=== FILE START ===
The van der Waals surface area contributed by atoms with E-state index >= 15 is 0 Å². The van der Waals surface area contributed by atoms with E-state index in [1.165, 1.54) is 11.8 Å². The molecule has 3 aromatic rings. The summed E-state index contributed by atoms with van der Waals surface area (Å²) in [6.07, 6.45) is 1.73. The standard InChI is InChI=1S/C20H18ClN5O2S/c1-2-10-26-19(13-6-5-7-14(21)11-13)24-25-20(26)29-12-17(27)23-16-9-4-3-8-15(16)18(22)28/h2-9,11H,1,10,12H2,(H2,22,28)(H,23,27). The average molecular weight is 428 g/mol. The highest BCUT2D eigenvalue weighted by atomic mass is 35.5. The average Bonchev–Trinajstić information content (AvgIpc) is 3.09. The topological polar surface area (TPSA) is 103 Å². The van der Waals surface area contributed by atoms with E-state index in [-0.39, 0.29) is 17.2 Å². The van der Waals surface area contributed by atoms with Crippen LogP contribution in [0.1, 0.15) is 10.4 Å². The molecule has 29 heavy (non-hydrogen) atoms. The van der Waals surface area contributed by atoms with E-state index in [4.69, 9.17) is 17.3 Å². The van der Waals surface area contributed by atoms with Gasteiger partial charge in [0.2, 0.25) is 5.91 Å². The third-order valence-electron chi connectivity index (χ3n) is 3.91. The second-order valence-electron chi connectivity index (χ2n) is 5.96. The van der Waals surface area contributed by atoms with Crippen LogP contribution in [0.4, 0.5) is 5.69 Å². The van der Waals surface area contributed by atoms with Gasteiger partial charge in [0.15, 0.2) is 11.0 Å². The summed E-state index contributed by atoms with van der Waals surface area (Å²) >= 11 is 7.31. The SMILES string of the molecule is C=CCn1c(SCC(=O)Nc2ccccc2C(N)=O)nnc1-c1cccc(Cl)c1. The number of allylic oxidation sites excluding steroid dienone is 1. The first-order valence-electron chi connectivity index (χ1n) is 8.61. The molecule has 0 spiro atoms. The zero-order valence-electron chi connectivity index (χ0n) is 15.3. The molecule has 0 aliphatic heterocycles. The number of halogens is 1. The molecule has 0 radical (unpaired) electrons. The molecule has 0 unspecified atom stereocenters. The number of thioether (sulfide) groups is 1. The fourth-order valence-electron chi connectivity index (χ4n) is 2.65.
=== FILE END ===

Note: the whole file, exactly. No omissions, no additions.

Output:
The van der Waals surface area contributed by atoms with E-state index >= 15 is 0 Å². The van der Waals surface area contributed by atoms with E-state index in [1.165, 1.54) is 11.8 Å². The molecule has 3 aromatic rings. The summed E-state index contributed by atoms with van der Waals surface area (Å²) in [6.07, 6.45) is 1.73. The standard InChI is InChI=1S/C20H18ClN5O2S/c1-2-10-26-19(13-6-5-7-14(21)11-13)24-25-20(26)29-12-17(27)23-16-9-4-3-8-15(16)18(22)28/h2-9,11H,1,10,12H2,(H2,22,28)(H,23,27). The average molecular weight is 428 g/mol. The highest BCUT2D eigenvalue weighted by atomic mass is 35.5. The average Bonchev–Trinajstić information content (AvgIpc) is 3.09. The topological polar surface area (TPSA) is 103 Å². The van der Waals surface area contributed by atoms with E-state index in [-0.39, 0.29) is 17.2 Å². The van der Waals surface area contributed by atoms with Crippen LogP contribution in [0.1, 0.15) is 10.4 Å². The molecule has 29 heavy (non-hydrogen) atoms. The van der Waals surface area contributed by atoms with E-state index in [4.69, 9.17) is 17.3 Å². The van der Waals surface area contributed by atoms with Gasteiger partial charge in [0.2, 0.25) is 5.91 Å². The third-order valence-electron chi connectivity index (χ3n) is 3.91. The second-order valence-electron chi connectivity index (χ2n) is 5.96. The van der Waals surface area contributed by atoms with Crippen LogP contribution in [0.4, 0.5) is 5.69 Å². The van der Waals surface area contributed by atoms with Gasteiger partial charge in [0.15, 0.2) is 11.0 Å². The summed E-state index contributed by atoms with van der Waals surface area (Å²) >= 11 is 7.31. The SMILES string of the molecule is C=CCn1c(SCC(=O)Nc2ccccc2C(N)=O)nnc1-c1cccc(Cl)c1. The number of allylic oxidation sites excluding steroid dienone is 1. The first-order valence-electron chi connectivity index (χ1n) is 8.61. The molecule has 0 spiro atoms. The zero-order valence-electron chi connectivity index (χ0n) is 15.3. The molecule has 0 aliphatic heterocycles. The number of halogens is 1. The molecule has 0 radical (unpaired) electrons. The molecule has 0 unspecified atom stereocenters. The number of thioether (sulfide) groups is 1. The fourth-order valence-electron chi connectivity index (χ4n) is 2.65.